Perseverance: The Writer’s Journey
The Call to Adventure: That Magic Moment
long ago, in a land far, far away, I was a fledgling writer—slaving away on my
stories and losing myself in the world of imagination. I liked it there. I
could control what people said and did. My characters held delicious
conversations with each other. I could explore on paper what I could only dream
of in real life—fantasies that included tall, dark and handsome men who looked
suspiciously like Pierce Brosnan. I wrote so much
that the “e” fell off the striker key of my typewriter. But along the way, I
learned the craft of writing a novel, and I sold to HarperMonogram
in the early 1990s.
turned golden. Seeing my first book on the shelves was the most fulfilling day
of my life. I won awards. I toyed with the concept of fame, of having an
intimate conversation with Anne Rice instead of waiting in line for two hours
to get her autograph. I dreamed of owning a Manhattan apartment, a townhouse in
Charleston, maybe even a tropical tiki hut—each abode
graced by a tall, dark and handsome pool boy who looked remarkably like Pierce Brosnan.
The Sagging Middle: Show Me the Money!
much typing here, a decade, thirteen published books, three publishing houses,
a divorce, single-parenthood, a full-time job, a career achievement award, a
serious head injury, a lawsuit against HarperCollins, two and a half agents,
and much more typing.
The Dark Moment: Fantasy vs. Reality
Keep killing myself pumping out two books a year with no
social life (no life at all) or give writing a rest
25 cents an hour (if lucky)
Other job salary
50 dollars an hour (guaranteed)
You do the math
myself a break, but I didn’t stop writing. I wrote other things. I studied
screenwriting. I studied high-concept theory, learned about plot paradigms, premise,
and theme. During my lowest moments, I wondered if I could still call myself a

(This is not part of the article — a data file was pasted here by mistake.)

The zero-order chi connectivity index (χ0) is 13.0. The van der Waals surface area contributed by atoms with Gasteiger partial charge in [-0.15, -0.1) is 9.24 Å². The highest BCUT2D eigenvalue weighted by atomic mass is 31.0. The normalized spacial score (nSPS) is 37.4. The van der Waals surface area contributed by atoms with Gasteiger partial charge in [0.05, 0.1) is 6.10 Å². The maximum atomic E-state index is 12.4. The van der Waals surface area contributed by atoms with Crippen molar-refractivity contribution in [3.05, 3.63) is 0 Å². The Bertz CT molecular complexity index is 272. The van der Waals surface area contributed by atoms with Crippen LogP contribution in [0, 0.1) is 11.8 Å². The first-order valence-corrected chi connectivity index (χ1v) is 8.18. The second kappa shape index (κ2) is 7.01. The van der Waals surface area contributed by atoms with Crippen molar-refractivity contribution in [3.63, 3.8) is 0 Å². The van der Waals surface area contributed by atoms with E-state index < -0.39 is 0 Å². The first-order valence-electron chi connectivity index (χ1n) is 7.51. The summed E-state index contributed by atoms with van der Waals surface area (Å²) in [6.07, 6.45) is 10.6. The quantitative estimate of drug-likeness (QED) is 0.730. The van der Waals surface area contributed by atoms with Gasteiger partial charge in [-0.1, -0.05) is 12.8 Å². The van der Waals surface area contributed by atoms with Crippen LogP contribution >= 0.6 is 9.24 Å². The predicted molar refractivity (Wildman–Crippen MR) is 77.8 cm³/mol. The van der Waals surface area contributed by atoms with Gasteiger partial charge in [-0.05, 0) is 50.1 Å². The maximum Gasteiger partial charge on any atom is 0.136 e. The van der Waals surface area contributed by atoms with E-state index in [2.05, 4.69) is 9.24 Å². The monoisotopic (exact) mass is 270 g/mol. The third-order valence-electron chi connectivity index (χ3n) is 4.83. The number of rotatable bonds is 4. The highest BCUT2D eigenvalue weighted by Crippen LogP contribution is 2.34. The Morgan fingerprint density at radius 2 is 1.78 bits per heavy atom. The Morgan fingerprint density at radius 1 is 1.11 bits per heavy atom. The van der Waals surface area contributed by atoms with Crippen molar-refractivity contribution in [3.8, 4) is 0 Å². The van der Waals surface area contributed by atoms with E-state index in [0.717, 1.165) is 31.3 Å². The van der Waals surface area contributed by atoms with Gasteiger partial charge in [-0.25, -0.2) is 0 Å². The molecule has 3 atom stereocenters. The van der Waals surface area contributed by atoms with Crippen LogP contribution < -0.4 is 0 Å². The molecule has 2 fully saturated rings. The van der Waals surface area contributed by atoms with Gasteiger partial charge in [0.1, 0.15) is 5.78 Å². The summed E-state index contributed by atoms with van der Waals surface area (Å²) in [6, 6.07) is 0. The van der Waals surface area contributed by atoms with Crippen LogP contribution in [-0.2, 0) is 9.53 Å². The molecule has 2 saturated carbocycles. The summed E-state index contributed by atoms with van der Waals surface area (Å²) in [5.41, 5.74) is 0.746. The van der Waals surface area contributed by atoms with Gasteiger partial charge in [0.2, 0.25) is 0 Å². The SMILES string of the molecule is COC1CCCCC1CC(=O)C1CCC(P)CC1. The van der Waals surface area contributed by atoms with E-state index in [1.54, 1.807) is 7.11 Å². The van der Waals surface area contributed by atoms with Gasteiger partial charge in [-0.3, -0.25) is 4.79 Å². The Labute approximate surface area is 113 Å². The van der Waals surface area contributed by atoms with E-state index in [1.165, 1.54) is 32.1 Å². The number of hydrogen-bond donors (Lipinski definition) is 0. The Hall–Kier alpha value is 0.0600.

writer because I didn’t see my name in print anywhere. I didn’t pay quarterly
taxes. Hardly anyone sent me fan letters. I even saw an article entitled
“Whatever Happened To”—with my name in
the list. That was a sad, sad day. But I never stopped thinking of myself
as a writer.
The Resolution: Money is No Object
hiatus, a second marriage, and moving to four different cities in four years, I
am seriously writing romantic fiction again. But in all the ‘tween years, I never ceased to think of myself as a writer.
It doesn’t matter that I’ve sold only two books in the past four years. It
wouldn’t really matter if I wasn’t selling at all. I write because I’m a
writer, not because I’m looking to become rich. At twenty-five cents an hour,
you really have to love the work.
doesn’t define me as a writer. Writing
defines me as a writer. I know in my heart that writing is something I will
always do—that it’s something I have
to do, that it’s something I am here to work at and perfect more than anything
else in my life. If someone pays me a few thousand dollars for my trouble,
fine. If not, fine. I am not about to quit writing! What would my characters
do? Where would they go? What would I do with my constantly-scheming mind?
Epilogue: The Truth
to love writing to stick with it. The envelopes with the checks inside are just
icing on the cake. But the bottom line is—and take it from a veteran—selling a
book does not a writer make.
© Patricia Simpson, 2008